This is where I post my own humble conclusions about what I had offered from the body of literature. It is also where I speak in my own – admittedly not so reasoanble voice. On this issue I come as close as I ever do to becoming an ideologue. It is not based upon a liberal or conservative view of the world, but it is based upon a passion which I feel towards teaching children. I have literally cried when I consider the challenges facing teachers and learners in this present day. I also believe strongly that in this case in particular Federal intervention was needed, but was also long overdue. I may later present the legal arguements I brought forward in an education policy class in defense of Federal actions in this traditionally state manner. I did so from legal rulings in the past based upon Constitutional cases.
When faced with these challenges it is understandable that many would throw up their hands in despair. These challenges may have been exacerbated by NCLB’s requirements of each school possessing highly qualified teachers, and annually holding schools accountable for the measured academic achievement of each student.
However, an alternate theory may be that NCLB exposed existing inequality in the public school systems across the nation. While many would say that NCLB is a series of unfunded mandates, a countering argument can be made; that the federal government stepped into an area that should have been addressed and funded by the states a long time ago. Candidly, if the problems associated with the education of inner-city poor and minority children were typical of the affluent, predominately white suburbs, one can only imagine how quickly the issues regarding equity in education would have been addressed. The inferred message that American public schools sent was, as long as the white, affluent, and middle class children of the suburbs are performing well, education is fine. Poor children, particularly those of color, do not count in the evaluation of school performance. Those that would refute this supposition should take a look at the lack of a coherent and cohesive policy prior to NCLB to address equity in education; look hard, none existed.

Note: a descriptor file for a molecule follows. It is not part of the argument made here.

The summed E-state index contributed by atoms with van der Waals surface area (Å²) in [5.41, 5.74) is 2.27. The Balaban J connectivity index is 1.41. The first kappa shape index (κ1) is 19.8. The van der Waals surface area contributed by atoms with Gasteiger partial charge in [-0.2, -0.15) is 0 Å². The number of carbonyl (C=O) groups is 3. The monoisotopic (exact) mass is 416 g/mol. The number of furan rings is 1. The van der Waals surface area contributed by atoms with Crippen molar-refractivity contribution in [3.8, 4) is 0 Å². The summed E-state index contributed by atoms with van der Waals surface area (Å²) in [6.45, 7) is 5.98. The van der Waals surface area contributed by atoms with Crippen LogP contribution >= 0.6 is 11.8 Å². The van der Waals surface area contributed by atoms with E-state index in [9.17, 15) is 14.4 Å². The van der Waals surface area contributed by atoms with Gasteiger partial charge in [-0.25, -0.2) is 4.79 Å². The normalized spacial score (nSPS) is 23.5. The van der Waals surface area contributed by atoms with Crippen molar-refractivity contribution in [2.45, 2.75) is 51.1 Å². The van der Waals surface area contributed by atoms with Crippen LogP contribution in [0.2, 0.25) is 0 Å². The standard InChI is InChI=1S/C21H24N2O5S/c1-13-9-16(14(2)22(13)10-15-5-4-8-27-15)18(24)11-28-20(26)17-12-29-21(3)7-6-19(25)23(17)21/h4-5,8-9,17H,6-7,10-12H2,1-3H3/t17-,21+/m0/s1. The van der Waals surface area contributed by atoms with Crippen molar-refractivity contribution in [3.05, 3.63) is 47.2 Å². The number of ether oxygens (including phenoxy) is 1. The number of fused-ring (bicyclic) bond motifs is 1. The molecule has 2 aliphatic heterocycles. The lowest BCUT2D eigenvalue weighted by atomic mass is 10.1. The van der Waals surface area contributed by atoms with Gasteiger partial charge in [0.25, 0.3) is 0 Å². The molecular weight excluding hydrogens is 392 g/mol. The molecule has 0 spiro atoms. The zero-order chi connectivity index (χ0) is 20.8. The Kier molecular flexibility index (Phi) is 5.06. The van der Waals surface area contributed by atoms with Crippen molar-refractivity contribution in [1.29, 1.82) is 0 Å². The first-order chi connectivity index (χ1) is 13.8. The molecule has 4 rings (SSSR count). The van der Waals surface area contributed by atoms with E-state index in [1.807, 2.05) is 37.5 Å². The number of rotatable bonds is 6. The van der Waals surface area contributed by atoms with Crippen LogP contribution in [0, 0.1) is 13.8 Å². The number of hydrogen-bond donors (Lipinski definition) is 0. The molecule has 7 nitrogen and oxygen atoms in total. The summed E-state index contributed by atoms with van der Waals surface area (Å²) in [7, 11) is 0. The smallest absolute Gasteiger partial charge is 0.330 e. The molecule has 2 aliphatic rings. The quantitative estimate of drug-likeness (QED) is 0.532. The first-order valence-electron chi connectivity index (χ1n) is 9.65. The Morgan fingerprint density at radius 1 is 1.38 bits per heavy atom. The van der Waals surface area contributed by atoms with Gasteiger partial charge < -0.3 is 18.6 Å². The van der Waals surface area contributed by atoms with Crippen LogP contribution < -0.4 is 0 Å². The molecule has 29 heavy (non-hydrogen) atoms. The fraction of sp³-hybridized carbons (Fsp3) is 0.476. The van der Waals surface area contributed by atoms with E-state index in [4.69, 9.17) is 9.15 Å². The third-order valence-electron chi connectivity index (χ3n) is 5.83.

Failure to face the challenges of providing quality teachers and education in hard to staff schools is nothing more than a failure of leadership. Rather than addressing the inherent fiscal bias, the inherent racism of public perceptions, and unlawful application of federal funding measures, administrators react to the remarkably reasonable mandate that all public schools adequately educate children in the following manner:
“I have difficulty with the standards because they’re so unattainable for so many of our students . . . We just don’t have the same kids they have on Long Island or Orchard Park.” (Superintendent, Buffalo Schools; The Buffalo News, October 21, 2002).
If a school has five subgroups (of students) and four do well, but one fails, the entire school is a failure. We don’t think that’s fair.” (Reg Weaver, President of the NEA, Whittier Daily News, 5/24/03).